3 Factors Every Potential Customer Looks For In A Website Before Booking

3 Factors Every Potential Customer Looks For In A Website Before Booking

Does your website pass the “grunt test”?

Currently, about 57% of all travel reservations are made online. Being able to tell your hotel’s story and guide your potential guest through the entire experience of your hotel is critical to your success. It's an important factor in building an online conversation and increasing engagement with your business via your website.

Creating original, compelling content is a challenge. Some people find it an overwhelming task, but it's critical to your success. Remember, your website plays a key role in creating perceptions and influencing prospective guests' decision to book with you or not. The excellent Donald Miller calls this the “grunt test”. In effect, could a caveman understand what your web page is selling well enough to want it? If not, then your page doesn't pass the grunt test! To read more about this intuitive metric for online content, click here.
The next question is how hospitality owners can adapt Donald's theory for our world. I've written all about it below.

Quality photos

In this visual world, when someone sees an appealing product on sale, they buy it. The same thing happens in the hotel business. Quality visual content, such as photos and videos, is invaluable. Insufficient or absent visual content makes the customer assume that you have something to hide. This will automatically send your customer to tour competitors! Your website reflects your business. Missing out on proper presentation of online content is a fundamental error.

3 Factors Every Potential Customer Looks For In A Website Before Booking



  • Select a design or theme that portrays your properties’ best features through imagery.
  • Show at least four photos of your accommodation. Remember to include the bathroom. Guests love to see what that looks like!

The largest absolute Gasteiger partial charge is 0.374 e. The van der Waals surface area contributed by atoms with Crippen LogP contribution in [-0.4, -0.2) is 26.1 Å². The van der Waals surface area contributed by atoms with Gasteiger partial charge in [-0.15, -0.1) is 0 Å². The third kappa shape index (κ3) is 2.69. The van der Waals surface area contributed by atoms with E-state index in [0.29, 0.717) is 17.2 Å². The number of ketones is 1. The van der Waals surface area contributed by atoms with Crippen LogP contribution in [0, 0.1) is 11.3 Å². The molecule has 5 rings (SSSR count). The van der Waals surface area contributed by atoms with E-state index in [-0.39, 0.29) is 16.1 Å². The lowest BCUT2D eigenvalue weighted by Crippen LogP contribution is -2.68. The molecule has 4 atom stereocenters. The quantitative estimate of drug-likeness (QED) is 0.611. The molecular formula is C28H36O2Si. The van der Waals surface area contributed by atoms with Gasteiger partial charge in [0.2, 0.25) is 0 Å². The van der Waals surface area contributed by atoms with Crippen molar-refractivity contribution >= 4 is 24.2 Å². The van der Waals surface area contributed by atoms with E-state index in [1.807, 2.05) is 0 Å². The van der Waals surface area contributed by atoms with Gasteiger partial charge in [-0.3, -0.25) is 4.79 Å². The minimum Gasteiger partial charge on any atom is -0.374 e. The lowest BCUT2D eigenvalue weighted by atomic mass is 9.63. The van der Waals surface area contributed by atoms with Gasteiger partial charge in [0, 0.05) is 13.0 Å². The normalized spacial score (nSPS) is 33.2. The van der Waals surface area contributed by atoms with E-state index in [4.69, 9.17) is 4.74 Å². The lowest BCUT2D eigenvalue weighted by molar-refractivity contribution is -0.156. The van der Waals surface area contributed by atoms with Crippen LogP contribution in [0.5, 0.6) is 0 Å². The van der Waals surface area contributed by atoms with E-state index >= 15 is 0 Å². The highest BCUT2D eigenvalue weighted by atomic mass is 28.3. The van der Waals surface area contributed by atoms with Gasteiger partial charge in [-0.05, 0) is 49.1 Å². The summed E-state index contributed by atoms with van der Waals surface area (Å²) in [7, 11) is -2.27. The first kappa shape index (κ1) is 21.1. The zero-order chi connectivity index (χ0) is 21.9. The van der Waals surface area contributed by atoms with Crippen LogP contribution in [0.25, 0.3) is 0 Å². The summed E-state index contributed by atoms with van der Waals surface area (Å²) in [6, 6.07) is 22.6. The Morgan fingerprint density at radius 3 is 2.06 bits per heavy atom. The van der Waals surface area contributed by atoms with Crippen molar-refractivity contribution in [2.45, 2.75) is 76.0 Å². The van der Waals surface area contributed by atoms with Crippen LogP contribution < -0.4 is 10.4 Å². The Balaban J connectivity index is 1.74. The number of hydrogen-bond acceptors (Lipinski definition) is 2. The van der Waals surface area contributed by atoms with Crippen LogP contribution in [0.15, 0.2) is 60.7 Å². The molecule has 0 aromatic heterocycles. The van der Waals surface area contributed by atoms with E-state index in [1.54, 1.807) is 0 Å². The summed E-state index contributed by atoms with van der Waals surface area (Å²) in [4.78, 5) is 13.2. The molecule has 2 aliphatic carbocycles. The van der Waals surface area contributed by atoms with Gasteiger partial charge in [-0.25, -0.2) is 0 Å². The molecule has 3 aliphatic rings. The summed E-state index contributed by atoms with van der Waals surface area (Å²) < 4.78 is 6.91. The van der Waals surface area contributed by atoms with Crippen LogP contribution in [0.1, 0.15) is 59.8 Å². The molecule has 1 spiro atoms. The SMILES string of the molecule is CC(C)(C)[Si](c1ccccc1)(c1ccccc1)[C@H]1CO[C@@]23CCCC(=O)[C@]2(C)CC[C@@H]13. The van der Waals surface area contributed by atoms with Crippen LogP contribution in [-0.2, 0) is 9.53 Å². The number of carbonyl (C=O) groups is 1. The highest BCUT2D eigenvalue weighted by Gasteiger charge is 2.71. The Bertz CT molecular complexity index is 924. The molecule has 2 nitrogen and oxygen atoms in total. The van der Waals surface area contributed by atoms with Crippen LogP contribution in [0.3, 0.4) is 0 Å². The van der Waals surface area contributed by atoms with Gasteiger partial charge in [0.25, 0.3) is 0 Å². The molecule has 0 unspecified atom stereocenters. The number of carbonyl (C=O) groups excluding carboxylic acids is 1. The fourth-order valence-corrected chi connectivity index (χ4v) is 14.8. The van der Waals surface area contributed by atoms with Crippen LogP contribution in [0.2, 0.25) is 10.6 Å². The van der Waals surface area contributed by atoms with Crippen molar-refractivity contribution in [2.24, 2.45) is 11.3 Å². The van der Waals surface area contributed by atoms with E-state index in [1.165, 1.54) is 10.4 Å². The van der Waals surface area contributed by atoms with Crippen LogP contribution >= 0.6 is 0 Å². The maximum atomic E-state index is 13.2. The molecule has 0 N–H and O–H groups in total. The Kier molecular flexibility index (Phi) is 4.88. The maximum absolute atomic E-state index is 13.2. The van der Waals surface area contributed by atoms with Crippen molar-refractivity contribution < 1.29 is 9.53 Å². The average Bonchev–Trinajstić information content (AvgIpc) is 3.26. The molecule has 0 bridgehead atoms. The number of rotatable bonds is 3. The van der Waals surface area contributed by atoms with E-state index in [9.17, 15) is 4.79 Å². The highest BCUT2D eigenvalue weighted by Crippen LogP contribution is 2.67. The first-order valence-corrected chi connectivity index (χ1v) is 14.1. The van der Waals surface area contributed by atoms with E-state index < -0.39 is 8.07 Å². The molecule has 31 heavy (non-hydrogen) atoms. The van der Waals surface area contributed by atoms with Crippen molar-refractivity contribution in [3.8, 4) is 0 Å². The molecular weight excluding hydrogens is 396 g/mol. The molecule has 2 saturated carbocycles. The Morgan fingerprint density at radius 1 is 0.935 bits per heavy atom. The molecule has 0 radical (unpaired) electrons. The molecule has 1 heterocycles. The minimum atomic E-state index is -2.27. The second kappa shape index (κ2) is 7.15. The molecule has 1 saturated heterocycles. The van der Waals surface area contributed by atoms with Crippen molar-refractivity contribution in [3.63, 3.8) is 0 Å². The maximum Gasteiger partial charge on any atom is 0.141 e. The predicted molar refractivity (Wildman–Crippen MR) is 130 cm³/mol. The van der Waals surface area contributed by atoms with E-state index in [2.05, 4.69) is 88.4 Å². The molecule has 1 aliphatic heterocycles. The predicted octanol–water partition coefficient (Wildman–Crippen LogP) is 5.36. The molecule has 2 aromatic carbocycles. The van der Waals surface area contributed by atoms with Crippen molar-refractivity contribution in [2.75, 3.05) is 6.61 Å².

• Invest in a professional photographer for pictures and videos. Don't rely on your iPhone or your personal skill with a camera!



Up-to-date information


Keep your website updated. One of the primary errors hospitality owners make is not updating their website. Adding information during the website's creation is not enough. That content will quickly age and attract fewer and fewer customers as time goes on. Designing a website is not the same as print advertising. You can't just finish it once and leave it forever. Imagine how off-putting it would look if you had a photo of your building from the last decade!
Having outdated information, such as old special offers or particular festival menus, still running at the wrong time of the year will make your guests navigate away from your website. If your last blog post was, say, about 6 months ago, visitors are more likely to think that the business is no longer current. If you don't have the time to update your information, outsource its upkeep! You must maintain your website as though it is a home into which you are welcoming guests. You wouldn't want to make a first impression with a dusty and unkempt house. Don't let your website get dusty either!


  • Create a blog for your website and update it at least once a month.
  • Create a special offer on your website and give that program a clear expiration date. Set reminders on your phone or computer to update this. (Incidentally, this is also a great use for IFTTT).
  • If you don't have the time to update your website, outsource the work.



Unique Selling Point

Every successful business knows their USP, or “Unique Selling Point”. Establishing the USP is more difficult than many hoteliers think. However, once determined, it can be the difference between profit and failure. What are the elements that make your business different? You have to provide the customer with something so eye-catching and unusual that when your customers browse the net, your business stands out from all of the competition.
3 Factors Every Potential Customer Looks For In A Website Before Booking




  • Make a list of unique services that you offer at your hotel
  • Make a list of attractions local to you
  • Once you figure out your USP, give your visitor a clear picture of what you have to offer. This alone will encourage your prospective guest to book with you.
If you can't think of any USPs that you already have, then make some! One idea is to buy something to put in the guest's room on arrival. This can be something particular to the area. For example, Scarborough-based businesses can collect Scarborough rock from the seafront in small bags and leave those in their guests' rooms as decor.



Now it's time to put these tips into action. I want you to open up your website. Ask yourself the following question: “Does my website pass the grunt test”?
Get training material on hotel marketing by clicking here.


Let me know how you get on!

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